To each its own. Leigh is after "the absolute" precision. When was the last time you saw a Calumet tester with 3 sensors? In your dreams perhaps.

Pfsor
17-Sep-2017, 00:00
I've never encountered any crystals that operate at 200MHz.
Perhaps such do exist, but I've never found them in any equipment I've worked with.
- Leigh


Don't despair Leigh, there is always something new you can learn in the life. For a starter, try to google "200 MHz crystal oscillator". It could be your first encounter with the beast, who knows.

Pfsor
17-Sep-2017, 05:39
After this exchange I became more curious about the Calumet shutter tester (which I own) and decided to see its old manual. Rightly so, the tester has 1 light sensor only and among many possible error sources when used is also indicated the precise alignment between the sensor (the tester itself) and the shutter.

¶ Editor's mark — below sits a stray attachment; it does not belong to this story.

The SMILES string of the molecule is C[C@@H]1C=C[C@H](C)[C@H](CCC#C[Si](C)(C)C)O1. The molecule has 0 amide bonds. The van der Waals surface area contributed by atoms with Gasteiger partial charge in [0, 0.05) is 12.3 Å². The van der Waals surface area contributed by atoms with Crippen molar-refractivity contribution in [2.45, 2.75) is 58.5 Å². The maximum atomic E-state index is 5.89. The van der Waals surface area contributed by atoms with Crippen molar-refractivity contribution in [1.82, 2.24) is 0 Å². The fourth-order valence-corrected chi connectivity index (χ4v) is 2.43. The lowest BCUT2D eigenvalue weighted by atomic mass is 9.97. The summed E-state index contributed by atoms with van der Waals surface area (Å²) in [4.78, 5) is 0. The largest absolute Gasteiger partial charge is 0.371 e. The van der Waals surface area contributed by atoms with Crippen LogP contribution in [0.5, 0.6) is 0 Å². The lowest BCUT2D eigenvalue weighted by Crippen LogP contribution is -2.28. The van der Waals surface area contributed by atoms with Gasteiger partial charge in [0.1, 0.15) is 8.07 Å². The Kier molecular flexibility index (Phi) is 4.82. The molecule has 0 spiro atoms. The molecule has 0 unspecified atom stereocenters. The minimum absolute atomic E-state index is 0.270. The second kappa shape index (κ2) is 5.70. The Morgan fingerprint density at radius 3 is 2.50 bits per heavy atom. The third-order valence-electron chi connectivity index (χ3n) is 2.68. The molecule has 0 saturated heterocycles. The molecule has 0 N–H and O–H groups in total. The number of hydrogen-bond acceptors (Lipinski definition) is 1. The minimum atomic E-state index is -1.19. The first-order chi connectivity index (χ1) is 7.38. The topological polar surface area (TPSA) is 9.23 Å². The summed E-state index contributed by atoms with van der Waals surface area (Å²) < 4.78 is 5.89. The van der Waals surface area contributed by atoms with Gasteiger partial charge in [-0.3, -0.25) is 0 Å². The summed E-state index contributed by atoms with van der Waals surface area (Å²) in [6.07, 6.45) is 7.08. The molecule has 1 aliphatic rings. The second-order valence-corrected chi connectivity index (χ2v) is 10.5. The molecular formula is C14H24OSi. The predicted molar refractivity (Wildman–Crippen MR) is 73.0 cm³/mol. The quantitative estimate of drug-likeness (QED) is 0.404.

A very interesting reading and it can be found on the net also. Recommended to all who are interested to know more about this shutter tester. (There is also a detailed explanation to the OP's question.)

Alan Gales
17-Sep-2017, 09:15
After this exchange I became more curious about the Calumet shutter tester (which I own) and decided to see its old manual. Rightly so, the tester has 1 light sensor only and among many possible error sources when used is also indicated the precise alignment between the sensor (the tester itself) and the shutter.
A very interesting reading and it can be found on the net also. Recommended to all who are interested to know more about this shutter tester. (There is also a detailed explanation to the OP's question.)